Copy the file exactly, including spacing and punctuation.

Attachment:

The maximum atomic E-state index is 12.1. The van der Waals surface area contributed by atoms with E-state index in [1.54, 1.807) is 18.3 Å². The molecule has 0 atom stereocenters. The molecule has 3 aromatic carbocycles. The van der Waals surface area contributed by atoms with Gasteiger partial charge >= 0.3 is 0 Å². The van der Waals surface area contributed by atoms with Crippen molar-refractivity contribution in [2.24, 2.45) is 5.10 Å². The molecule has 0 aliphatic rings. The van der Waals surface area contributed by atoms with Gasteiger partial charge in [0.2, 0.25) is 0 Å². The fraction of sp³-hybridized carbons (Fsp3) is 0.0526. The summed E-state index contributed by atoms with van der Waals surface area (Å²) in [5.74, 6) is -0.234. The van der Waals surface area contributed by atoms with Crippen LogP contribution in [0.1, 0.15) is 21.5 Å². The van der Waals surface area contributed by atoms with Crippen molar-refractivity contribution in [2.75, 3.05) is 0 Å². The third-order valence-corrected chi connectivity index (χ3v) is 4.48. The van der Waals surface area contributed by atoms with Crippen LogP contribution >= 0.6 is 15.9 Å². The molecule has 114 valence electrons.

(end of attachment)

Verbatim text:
The maximum atomic E-state index is 12.1. The van der Waals surface area contributed by atoms with E-state index in [1.54, 1.807) is 18.3 Å². The molecule has 0 atom stereocenters. The molecule has 3 aromatic carbocycles. The van der Waals surface area contributed by atoms with Gasteiger partial charge >= 0.3 is 0 Å². The van der Waals surface area contributed by atoms with Crippen molar-refractivity contribution in [2.24, 2.45) is 5.10 Å². The molecule has 0 aliphatic rings. The van der Waals surface area contributed by atoms with Gasteiger partial charge in [0.2, 0.25) is 0 Å². The fraction of sp³-hybridized carbons (Fsp3) is 0.0526. The summed E-state index contributed by atoms with van der Waals surface area (Å²) in [5.74, 6) is -0.234. The van der Waals surface area contributed by atoms with Crippen LogP contribution in [0.1, 0.15) is 21.5 Å². The van der Waals surface area contributed by atoms with Crippen molar-refractivity contribution in [2.75, 3.05) is 0 Å². The third-order valence-corrected chi connectivity index (χ3v) is 4.48. The van der Waals surface area contributed by atoms with Crippen LogP contribution >= 0.6 is 15.9 Å². The molecule has 114 valence electrons.